Many speech and drama students feel that they would like to teach the subject. With drama now included in the primary school curriculum, being provided for in an increasing number of post-primary schools, and with demands from parents for private tuition, opportunities for employment in the field are increasing.
Entry for the Diploma of Associate (Teaching) examination signifies the aspiration of a candidate to become a speech and drama teacher. While the Diploma of Associate (Teaching) is not itself a teaching qualification, it is expected that each candidate intends to gain a teaching qualification in the future, and will have gained some experience in the teaching of speech and drama under the supervision of a qualified teacher.
The Associate Diploma (Teaching) syllabus not only encourages candidates to demonstrate their skills in performance, but also encourages them to develop a thorough knowledge and understanding of key historical and theoretical aspects of speech and drama, providing a foundation for further study.
A high standard of technical ability will be required to pass the practical section of the examination.
To be eligible for entry, a candidate must:
- be at least 19 years of age
- have obtained at least a ‘H4’ in English in the Irish Leaving Certificate Examination, or equivalent
- have studied Speech and Drama for at least three years.
Documentary evidence of eligibility MUST be submitted with a candidate’s entry form.
Section One: Practical
- Perform from memory a short own choice poem (25%)
- Introduce and perform a solo dramatic selection from any play of literary merit, not to exceed three minutes (25%)
- Speak from memory a prose selection not to exceed two minutes (25%)
- Read at sight a selection chosen by the examiner (10%)
- Hold a discussion with the examiner(s) about your speech and drama experience to date, and your future plans (15%)
Section Two: Written Assignment
Each candidate will be required to write an essay of no more than 1500 words on each of four topics out of six supplied by the Irish Board, based on the following:
- Theory of Speech and Drama, including definitions, meaning and understanding of the importance of modulation (pitch, pause, pace, inflection, tone), diction, volume, phrasing, projection, resonance, vowels, and consonants. Candidates should be familiar with the use of exercises and techniques to enhance voice and speech. Speech faults and how to recognise them. Basic anatomy for voice production. Breathing. Movement (including fundamentals of period movement), gesture, stage directions, stagecraft.
- Performance, including how to prepare verse, prose and drama for performance. Character study and creation. Speaking Shakespeare.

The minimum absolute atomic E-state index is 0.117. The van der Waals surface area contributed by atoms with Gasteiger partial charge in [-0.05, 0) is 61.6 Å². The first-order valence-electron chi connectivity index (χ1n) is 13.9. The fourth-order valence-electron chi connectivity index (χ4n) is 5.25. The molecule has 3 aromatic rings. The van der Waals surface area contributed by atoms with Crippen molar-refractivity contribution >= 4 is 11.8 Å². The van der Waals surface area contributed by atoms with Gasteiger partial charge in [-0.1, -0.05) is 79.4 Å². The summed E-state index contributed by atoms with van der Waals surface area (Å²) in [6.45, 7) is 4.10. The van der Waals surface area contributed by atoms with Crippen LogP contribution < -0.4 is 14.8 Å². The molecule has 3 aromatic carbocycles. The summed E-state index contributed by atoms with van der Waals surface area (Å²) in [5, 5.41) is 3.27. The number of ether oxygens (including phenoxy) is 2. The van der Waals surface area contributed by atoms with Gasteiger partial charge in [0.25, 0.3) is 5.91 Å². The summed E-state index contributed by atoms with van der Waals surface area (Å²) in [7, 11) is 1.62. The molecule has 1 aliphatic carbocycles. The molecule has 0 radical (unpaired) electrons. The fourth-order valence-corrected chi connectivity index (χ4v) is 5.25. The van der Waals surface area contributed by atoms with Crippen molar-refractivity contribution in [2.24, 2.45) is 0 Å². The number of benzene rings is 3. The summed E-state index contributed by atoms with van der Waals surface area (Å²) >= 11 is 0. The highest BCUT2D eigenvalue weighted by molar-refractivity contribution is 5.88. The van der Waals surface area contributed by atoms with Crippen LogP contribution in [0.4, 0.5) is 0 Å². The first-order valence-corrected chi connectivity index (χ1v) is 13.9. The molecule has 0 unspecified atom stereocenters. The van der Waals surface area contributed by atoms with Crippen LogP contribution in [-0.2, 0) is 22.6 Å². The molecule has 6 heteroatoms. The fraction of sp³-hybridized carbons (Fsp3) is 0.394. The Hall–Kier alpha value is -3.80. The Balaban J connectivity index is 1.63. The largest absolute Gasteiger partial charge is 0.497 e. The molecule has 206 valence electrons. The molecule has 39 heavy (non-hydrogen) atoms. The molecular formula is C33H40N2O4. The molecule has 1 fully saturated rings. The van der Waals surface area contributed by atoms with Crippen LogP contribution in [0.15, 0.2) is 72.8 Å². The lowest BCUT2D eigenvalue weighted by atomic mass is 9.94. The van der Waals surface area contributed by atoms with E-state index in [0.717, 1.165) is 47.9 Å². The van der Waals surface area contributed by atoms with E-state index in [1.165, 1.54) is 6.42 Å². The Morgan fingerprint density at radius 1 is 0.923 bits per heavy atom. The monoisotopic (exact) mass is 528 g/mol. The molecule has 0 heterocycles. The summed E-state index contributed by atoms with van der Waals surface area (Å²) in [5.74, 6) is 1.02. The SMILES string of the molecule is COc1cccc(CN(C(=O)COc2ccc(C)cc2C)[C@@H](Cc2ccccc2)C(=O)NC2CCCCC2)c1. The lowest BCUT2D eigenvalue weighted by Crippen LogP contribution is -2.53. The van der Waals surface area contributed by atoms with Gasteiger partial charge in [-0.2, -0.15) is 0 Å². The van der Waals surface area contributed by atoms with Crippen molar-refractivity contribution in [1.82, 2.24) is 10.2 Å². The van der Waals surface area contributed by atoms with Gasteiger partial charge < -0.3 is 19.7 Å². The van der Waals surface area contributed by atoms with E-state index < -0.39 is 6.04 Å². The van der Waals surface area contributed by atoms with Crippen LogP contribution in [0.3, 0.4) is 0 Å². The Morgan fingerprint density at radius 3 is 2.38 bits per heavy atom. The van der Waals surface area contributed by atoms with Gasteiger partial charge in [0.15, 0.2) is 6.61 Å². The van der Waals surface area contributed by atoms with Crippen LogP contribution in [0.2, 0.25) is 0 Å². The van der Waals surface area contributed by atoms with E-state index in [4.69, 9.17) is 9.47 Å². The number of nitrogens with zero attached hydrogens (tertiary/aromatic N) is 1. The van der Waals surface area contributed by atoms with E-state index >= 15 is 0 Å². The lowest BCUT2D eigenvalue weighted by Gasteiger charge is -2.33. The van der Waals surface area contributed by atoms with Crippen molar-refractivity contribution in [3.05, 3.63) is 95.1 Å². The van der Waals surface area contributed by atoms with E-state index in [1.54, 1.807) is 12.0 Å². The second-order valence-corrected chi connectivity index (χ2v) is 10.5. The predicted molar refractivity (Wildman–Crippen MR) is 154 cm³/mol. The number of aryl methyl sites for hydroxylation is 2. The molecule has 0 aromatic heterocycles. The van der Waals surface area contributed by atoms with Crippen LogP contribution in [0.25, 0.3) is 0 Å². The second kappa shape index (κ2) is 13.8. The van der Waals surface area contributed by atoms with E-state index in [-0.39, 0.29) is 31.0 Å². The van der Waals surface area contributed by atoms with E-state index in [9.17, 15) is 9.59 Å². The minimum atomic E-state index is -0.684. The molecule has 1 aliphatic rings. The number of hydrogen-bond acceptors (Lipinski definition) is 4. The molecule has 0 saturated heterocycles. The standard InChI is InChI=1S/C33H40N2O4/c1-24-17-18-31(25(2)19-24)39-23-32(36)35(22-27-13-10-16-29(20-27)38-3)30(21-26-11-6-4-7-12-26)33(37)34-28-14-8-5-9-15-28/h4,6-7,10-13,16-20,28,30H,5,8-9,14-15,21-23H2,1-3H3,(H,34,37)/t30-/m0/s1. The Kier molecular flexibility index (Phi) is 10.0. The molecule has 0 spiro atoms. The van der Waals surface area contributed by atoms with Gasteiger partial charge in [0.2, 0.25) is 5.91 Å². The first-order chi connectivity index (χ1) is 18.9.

- Storytelling, including the purpose and value of storytelling in drama class, different types of stories, methods of storytelling, encouraging and facilitating engagement and participation by pupils in stories, dramatising stories, including the use of tableaux vivantes.
- Choral Verse Speaking, including the difference between choral speaking and action poems, the purpose and value of choral speaking, benefits to students, choral speaking techniques and exercises, choice of material, effective choral poems, preparation, grouping, conducting, preparing a choir for competition and examination.
- Mime, including definition, the history and evolution of mime, outline of the work and influence of key Mimes such as Deburau, Decroux, Barrault and Marceau, mime conventions, techniques and exercises, types of mime (occupational, recreational, story, character, abstract, traditional and pantomime blanche), how mime may be introduced to students of different ages and experience.
- Movement to Music, including definition, choreographing movement to music, introducing it and choreographing it with students. Choice of suitable music.
- Improvisation, including definition, the history and development of improvisation from the Commedia Dell’Arte to the present day, the use and value of improvisation in working with text and character, how improvisation may be introduced in drama class and how the improvisational skills of students may be developed, themes and methods used in solo, duologue and group improvisations in class, féiseanna and examination work.
- Public Speaking and Presentation, including the skills and techniques required for effective public speaking, content and structure, oratorical techniques, appropriate styles of delivery for different purposes and sizes of groups and venues, how to introduce public speaking to students, exercises for fluency and confidence.
- Puppets, including a general knowledge of different types of puppet, how they are made, how they are manipulated, making simple puppets, their use in drama classes, devising and producing simple scenes and puppet plays.
- Poetry, including an outline knowledge of the main periods of English poetry (Chaucer, 16th and 17th Century, Shakespeare, metaphysical poets, nature poets, Victorian poets, pre-Raphaelites, 20th Century and Modern poetry). Outline knowledge of the history of poetry in Ireland. Candidates are advised to study at least one period of poetry in depth and have an in-depth knowledge of the life and work of at least one poet.
Candidates will be expected to include examples from their own experience in their answers where relevant.
75% in each section of the Diploma examination will be required to pass.
Candidates may attempt each section a maximum of three times.
Candidates must complete all sections of the Diploma of Associate (Teaching) within three years of undertaking their first section.